More people than ever taking third level arts and heritage qualifications and the question of what to do after graduation is no longer a decision that can be put off. It is a time of mass youth unemployment as the country struggles out of recession; making it increasingly difficult for graduates to successfully navigate the move from education to work.
Internships are one possible solution, one that the Irish government have jumped on. The government have created and funded the Job Bridge scheme which provides 8,500 6 – 9 month work placements in a wide variety of industries. The scheme claims to bridge the gap between study and work by providing relevant work experience which will advance graduates opportunities in the job market. In an environment of high youth unemployment, and in turn increasing youth emigration, it is clear that there is a problem in getting onto the work ladder. Further to this many are trapped in a cycle of low paid, dead end jobs that are often part time, temporary or even on 0 hour contracts.
However Job Bridge does not seem to be the ideal solution that it was intended to be. If you dig beneath the surface there are several key failings in the scheme. Focussing on the arts and heritage sectors: the first complaint with the Job Bridge scheme is that it is only for those who have been unemployed for three months or longer and are in receipt of at least one form of benefit. Although there is obviously nothing wrong with this it does not sit well with those who have left college or University and found a job, even if it is not relevant to their desired career path but that pays the bills.
Finding work at the moment is hard, very hard, but if someone has left study and taken any job that they can get; cleaning, working in a warehouse, stacking shelves or taking and casual and temporary work that they can, how are they supposed to gain useful work experience, whilst working, which will help on their desired career path? This leads on to the second issue with the scheme. It is becoming increasingly difficult to find valuable work experience. Most museums, galleries and heritage sites offer volunteering opportunities however most of it is customer service based. Finding work experience that is relevant if you want to become say, an archivist or curator, is near impossible.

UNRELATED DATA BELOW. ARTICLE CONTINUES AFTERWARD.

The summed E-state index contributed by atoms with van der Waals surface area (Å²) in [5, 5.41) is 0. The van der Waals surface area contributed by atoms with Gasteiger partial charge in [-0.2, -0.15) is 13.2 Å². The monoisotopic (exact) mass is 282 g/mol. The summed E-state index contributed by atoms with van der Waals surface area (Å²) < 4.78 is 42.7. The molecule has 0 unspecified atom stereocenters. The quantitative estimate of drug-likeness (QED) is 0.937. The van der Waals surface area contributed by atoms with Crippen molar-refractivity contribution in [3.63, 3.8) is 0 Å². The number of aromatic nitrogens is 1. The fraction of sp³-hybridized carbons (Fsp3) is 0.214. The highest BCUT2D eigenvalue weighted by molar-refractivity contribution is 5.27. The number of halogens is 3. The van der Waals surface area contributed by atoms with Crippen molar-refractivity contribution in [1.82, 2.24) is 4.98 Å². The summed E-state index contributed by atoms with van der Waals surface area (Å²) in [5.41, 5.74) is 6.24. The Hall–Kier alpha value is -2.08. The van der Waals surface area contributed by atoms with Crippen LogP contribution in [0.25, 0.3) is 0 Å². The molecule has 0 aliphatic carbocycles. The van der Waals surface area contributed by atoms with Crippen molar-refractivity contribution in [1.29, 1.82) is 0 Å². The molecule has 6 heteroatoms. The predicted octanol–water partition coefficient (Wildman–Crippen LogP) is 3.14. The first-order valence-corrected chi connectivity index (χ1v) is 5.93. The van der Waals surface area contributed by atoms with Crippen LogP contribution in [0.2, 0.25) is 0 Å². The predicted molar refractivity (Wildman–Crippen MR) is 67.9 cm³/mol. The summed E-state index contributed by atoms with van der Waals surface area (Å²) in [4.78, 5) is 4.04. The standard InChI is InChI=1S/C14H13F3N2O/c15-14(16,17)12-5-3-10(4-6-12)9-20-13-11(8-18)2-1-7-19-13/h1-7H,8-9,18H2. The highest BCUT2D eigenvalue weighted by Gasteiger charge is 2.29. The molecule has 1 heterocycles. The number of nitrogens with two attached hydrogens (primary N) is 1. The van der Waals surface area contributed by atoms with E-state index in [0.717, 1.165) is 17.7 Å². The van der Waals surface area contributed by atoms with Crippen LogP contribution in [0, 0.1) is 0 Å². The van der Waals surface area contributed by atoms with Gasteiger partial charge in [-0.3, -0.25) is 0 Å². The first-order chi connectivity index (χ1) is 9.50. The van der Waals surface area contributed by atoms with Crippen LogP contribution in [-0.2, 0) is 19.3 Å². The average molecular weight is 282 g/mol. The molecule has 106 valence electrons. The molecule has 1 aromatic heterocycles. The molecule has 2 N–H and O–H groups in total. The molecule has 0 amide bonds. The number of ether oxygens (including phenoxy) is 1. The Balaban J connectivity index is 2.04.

Especially if you are still studying or working and cannot commit yourself full time to often unpaid or low paid work experience. Arguably this scheme is making it harder for many to gain this experience as businesses are using Job Bridge interns to circumnavigate taking on new employees. They are gaining an employee without the financial burden of paying them. Why would a business take on a new employee when they could just keep using the free labour of interns?
This is particularly significant where you remember that many heritage sites outside of the capital are struggling financially and in order to work around this are attempting to use volunteers as much as possible in the creation of new exhibits and the front of house work that could be done by paid employees. This leads onto the biggest complaint with the scheme, which is the low numbers of Job Bridge interns who have moved onto full time paid work after successfully completing an internship.
Figures vary according to the different industries and employers that have taken advantage of the scheme however Joan Burton, Minister for Social Protection claimed that on 9 May 2012 that 38% of Job Bridge interns went onto full time employment. However this figure is hotly debated and a breakdown of the statistics can be found on www.scambridge.ie. This popular website has been set up as a result of the many frustrations young people who have participated in the scheme.
Their testimonies make interesting reading which the government should pay attention to if it intends to continue the scheme in its current form. How can the Job Bridge scheme continue as it is, taking advantage of the unemployed as free labour, ripe for exploitation? Well established heritage sights such as Christ Church Cathedral and the National Gallery currently provide internships through Job Bridge, primarily one imagines because the interns are ‘paid’ by the government (and in turn the tax payer) and not the company themselves. As unemployment figures remain unacceptably high, particularly amongst the young, it looks as though this scheme is trying to get volunteers to do the work that should be done by paid employees.
Is this scheme just another form of low paid labour designed to help out the businesses while massaging unemployment statistics for a government that is struggling with the fallout from the recession. Politicians, such as the Paul Murphy of the Socialist Party and MEP for Dublin have realised the shortcomings in the scheme and are pushing for it to be scrapped and replaced with job creating investment that will provide real work opportunities. Whether this will happen and how successful it would be is something that we cannot yet guess at, however criticisms are increasing and the evidence is looking pretty damning.